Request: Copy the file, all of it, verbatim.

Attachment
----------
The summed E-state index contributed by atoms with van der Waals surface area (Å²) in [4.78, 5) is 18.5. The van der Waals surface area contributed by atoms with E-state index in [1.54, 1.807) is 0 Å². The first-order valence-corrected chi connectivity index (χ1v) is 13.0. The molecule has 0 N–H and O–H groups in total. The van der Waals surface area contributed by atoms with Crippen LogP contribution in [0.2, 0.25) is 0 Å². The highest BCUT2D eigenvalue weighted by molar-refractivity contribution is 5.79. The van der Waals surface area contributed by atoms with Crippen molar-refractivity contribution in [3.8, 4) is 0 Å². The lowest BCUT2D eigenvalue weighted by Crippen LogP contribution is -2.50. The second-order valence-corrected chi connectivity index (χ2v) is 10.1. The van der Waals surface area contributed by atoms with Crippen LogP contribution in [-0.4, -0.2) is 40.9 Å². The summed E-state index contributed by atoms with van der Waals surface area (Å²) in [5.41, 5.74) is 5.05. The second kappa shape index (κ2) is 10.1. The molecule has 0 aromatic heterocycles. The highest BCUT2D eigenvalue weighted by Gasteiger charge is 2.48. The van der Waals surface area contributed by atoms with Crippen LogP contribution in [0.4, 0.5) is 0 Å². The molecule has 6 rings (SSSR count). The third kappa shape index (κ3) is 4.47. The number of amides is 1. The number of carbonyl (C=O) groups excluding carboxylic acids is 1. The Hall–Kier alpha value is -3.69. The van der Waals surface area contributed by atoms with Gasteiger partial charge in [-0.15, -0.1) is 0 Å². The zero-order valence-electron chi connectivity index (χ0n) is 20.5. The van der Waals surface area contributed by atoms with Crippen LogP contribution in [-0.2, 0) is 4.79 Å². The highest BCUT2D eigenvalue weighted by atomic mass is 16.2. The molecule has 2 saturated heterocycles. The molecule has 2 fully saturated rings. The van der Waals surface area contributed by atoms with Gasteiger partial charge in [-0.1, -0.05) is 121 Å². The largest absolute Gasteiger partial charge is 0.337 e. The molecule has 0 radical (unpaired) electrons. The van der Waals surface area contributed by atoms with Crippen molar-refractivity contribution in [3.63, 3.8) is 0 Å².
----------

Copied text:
The summed E-state index contributed by atoms with van der Waals surface area (Å²) in [4.78, 5) is 18.5. The van der Waals surface area contributed by atoms with E-state index in [1.54, 1.807) is 0 Å². The first-order valence-corrected chi connectivity index (χ1v) is 13.0. The molecule has 0 N–H and O–H groups in total. The van der Waals surface area contributed by atoms with Crippen LogP contribution in [0.2, 0.25) is 0 Å². The highest BCUT2D eigenvalue weighted by molar-refractivity contribution is 5.79. The van der Waals surface area contributed by atoms with Crippen molar-refractivity contribution in [3.8, 4) is 0 Å². The lowest BCUT2D eigenvalue weighted by Crippen LogP contribution is -2.50. The second-order valence-corrected chi connectivity index (χ2v) is 10.1. The van der Waals surface area contributed by atoms with Crippen LogP contribution in [-0.4, -0.2) is 40.9 Å². The summed E-state index contributed by atoms with van der Waals surface area (Å²) in [5.41, 5.74) is 5.05. The second kappa shape index (κ2) is 10.1. The molecule has 0 aromatic heterocycles. The highest BCUT2D eigenvalue weighted by Gasteiger charge is 2.48. The van der Waals surface area contributed by atoms with Crippen LogP contribution in [0.4, 0.5) is 0 Å². The molecule has 6 rings (SSSR count). The third kappa shape index (κ3) is 4.47. The number of amides is 1. The number of carbonyl (C=O) groups excluding carboxylic acids is 1. The Hall–Kier alpha value is -3.69. The van der Waals surface area contributed by atoms with Gasteiger partial charge in [-0.15, -0.1) is 0 Å². The zero-order valence-electron chi connectivity index (χ0n) is 20.5. The van der Waals surface area contributed by atoms with Crippen LogP contribution in [-0.2, 0) is 4.79 Å². The highest BCUT2D eigenvalue weighted by atomic mass is 16.2. The molecule has 2 saturated heterocycles. The molecule has 2 fully saturated rings. The van der Waals surface area contributed by atoms with Gasteiger partial charge in [-0.1, -0.05) is 121 Å². The largest absolute Gasteiger partial charge is 0.337 e. The molecule has 0 radical (unpaired) electrons. The van der Waals surface area contributed by atoms with Crippen molar-refractivity contribution in [3.63, 3.8) is 0 Å².